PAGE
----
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It might have been understandable for a casual observer to expect a loose, easy-going atmosphere watching 10, 11 and 12-year-olds play flag football.
“You try to win every game you’re playing,” said Steve Arnold, a head coach from Leesburg, Va. “It’s for fun but any time you play you try to do the best you can.”
Close to 100 participants signed up for the Get The Ball Rolling Flag Football Tournament, which was presented by Coca-Cola. Hosted by the Washington Redskins Charitable Foundation, the event featured five rounds before a championship game, ending a morning in the hot, humid sun with some trophies, medals and plenty of water and sandwiches.
Before it kicked off, fullback
“This is fun,” Young said. “I see the same 90 guys in the locker room, on the field… Obviously you want to always see someone who’s in a position that’s a professional doing what you do, guide you and give you a little advice on what you want to do in life.”
Young, who continues to play a large role in the community, downplayed his involvement, understanding his position in life and memories of his own childhood getting into the game of football, a sport, naturally, that he and his teammates excelled in.
“I was always overweight for one,” Young said smiling. “Just the friendships that you gain -- I was close with a lot of those guys and I lost three games between the ages of 7 and 13. It was just a bond that you’ll never forget because those are the stories that you remember, going to camp, just being a kid and not having any responsibilities but to go to school and play football.”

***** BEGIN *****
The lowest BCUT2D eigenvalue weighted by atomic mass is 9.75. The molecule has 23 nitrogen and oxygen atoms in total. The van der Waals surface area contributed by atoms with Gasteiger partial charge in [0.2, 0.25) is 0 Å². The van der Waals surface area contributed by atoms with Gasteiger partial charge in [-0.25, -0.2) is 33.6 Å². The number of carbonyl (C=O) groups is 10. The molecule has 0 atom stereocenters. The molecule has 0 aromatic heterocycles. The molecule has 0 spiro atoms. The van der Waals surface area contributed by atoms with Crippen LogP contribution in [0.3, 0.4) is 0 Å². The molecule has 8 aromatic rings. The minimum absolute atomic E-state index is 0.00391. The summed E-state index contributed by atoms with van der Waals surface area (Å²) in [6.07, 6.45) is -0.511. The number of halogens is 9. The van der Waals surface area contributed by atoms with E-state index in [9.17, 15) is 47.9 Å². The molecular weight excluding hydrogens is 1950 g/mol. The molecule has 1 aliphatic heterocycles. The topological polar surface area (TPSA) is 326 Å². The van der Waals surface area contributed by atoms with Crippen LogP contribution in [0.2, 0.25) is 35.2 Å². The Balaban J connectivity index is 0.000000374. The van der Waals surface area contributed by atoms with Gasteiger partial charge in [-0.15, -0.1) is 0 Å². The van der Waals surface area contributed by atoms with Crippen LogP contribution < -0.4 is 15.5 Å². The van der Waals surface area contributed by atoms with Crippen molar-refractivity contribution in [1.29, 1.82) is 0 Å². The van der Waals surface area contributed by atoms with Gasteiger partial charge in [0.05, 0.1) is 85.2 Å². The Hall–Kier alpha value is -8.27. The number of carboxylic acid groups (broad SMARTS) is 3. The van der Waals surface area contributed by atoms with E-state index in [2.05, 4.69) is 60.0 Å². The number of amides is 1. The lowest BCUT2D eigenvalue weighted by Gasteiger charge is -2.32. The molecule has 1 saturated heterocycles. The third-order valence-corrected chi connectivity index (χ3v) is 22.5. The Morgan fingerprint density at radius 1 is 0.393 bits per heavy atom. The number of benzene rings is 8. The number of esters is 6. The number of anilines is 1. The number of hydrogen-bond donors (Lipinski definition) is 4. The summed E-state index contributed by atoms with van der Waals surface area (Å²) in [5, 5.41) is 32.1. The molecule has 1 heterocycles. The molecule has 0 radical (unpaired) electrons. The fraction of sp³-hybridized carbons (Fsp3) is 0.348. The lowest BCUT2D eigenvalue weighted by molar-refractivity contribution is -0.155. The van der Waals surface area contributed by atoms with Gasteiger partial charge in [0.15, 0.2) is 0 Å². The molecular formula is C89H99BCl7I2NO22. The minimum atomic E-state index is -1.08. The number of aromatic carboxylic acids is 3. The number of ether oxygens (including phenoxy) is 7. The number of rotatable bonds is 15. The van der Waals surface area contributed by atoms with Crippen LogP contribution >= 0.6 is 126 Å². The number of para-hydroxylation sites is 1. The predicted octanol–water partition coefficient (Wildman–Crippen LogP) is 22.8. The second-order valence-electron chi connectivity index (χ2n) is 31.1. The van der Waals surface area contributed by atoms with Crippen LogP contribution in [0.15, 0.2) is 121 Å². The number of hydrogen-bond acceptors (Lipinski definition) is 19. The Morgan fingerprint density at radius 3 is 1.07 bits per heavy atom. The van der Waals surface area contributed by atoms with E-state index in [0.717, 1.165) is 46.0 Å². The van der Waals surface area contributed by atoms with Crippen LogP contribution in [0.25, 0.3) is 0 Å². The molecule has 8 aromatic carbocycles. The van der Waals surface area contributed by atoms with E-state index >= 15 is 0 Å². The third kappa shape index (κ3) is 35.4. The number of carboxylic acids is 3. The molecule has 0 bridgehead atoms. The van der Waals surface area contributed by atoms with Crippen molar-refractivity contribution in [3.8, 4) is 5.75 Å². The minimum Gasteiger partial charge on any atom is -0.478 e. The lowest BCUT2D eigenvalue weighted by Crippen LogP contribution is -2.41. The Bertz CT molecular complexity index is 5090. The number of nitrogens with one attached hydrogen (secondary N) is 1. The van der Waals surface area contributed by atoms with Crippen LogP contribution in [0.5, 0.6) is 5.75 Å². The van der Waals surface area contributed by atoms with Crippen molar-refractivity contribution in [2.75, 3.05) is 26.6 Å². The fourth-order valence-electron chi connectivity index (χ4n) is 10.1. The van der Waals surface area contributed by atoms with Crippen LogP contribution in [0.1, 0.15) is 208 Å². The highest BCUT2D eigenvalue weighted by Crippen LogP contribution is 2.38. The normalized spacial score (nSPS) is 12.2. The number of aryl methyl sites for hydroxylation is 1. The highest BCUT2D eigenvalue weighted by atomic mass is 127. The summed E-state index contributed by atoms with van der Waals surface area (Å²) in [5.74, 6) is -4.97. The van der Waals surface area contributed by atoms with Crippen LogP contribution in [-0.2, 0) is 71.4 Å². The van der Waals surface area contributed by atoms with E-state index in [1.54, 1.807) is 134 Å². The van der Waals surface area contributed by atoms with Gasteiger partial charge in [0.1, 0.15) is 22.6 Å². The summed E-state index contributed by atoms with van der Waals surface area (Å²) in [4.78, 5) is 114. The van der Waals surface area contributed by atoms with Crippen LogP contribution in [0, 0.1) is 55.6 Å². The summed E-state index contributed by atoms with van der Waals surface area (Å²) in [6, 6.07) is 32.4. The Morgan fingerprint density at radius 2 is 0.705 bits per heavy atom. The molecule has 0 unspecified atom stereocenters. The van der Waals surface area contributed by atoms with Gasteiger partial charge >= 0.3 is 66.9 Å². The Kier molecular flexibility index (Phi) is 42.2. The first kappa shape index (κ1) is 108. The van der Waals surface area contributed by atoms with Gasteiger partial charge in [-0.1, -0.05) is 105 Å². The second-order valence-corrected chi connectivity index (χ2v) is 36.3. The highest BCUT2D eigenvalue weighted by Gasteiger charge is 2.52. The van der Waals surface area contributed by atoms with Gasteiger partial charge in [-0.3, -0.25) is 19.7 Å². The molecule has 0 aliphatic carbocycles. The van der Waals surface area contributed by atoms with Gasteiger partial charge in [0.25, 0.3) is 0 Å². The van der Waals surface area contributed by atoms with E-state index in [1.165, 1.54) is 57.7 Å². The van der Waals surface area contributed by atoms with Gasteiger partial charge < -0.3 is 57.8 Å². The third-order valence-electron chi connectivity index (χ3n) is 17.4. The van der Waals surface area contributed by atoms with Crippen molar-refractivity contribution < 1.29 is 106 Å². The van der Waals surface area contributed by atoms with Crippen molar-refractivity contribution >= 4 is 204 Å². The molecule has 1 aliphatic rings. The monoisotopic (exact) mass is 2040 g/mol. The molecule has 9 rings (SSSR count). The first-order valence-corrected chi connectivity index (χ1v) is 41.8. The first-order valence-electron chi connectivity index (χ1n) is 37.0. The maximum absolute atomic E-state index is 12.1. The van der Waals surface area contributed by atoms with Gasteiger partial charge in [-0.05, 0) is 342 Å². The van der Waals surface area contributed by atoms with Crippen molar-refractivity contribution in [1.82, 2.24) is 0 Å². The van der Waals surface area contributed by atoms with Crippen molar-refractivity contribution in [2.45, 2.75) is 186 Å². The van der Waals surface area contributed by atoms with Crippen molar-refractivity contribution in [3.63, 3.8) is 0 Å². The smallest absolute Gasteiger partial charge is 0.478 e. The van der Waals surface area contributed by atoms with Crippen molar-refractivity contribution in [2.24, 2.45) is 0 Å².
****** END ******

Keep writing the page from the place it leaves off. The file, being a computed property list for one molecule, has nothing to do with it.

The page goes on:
The larger goal of the tournament is to promote physical exercise, something easy to spot Tuesday after just a few minutes on a field littered with sweat.
“We believe we have a commitment to helping people lead active and healthy lives,” said Michael Golder, Coca-Cola Mid-Atlantic market unit general manager. “We do this by producing a wide variety of beverages, providing nutrition information and by supporting physical activity programs right in the communities where we live and work.”
“Mentoring Through Athletics” won the tournament with a 13-9 championship victory, and while most of the kids playing will suit up in pads when they return to school in the fall, flag football offers them an opportunity to stay mentally fresh, as well as safe, as they further hone their skills.
“I think flag football is important just because you have a lot of guys who don’t understand contact maybe at their age, maybe they’ve never played,” Young said. “You don’t want to get yourself hurt going out there, not understanding the proper technique, keeping your head up, all the little things that get hurt early. I think it’s just an opportunity to understnad the game and kind of prepare yourself for what you’re actually going to go through if this is what you want to in the near future. Flag football is just away to set the ground for what you want to do.”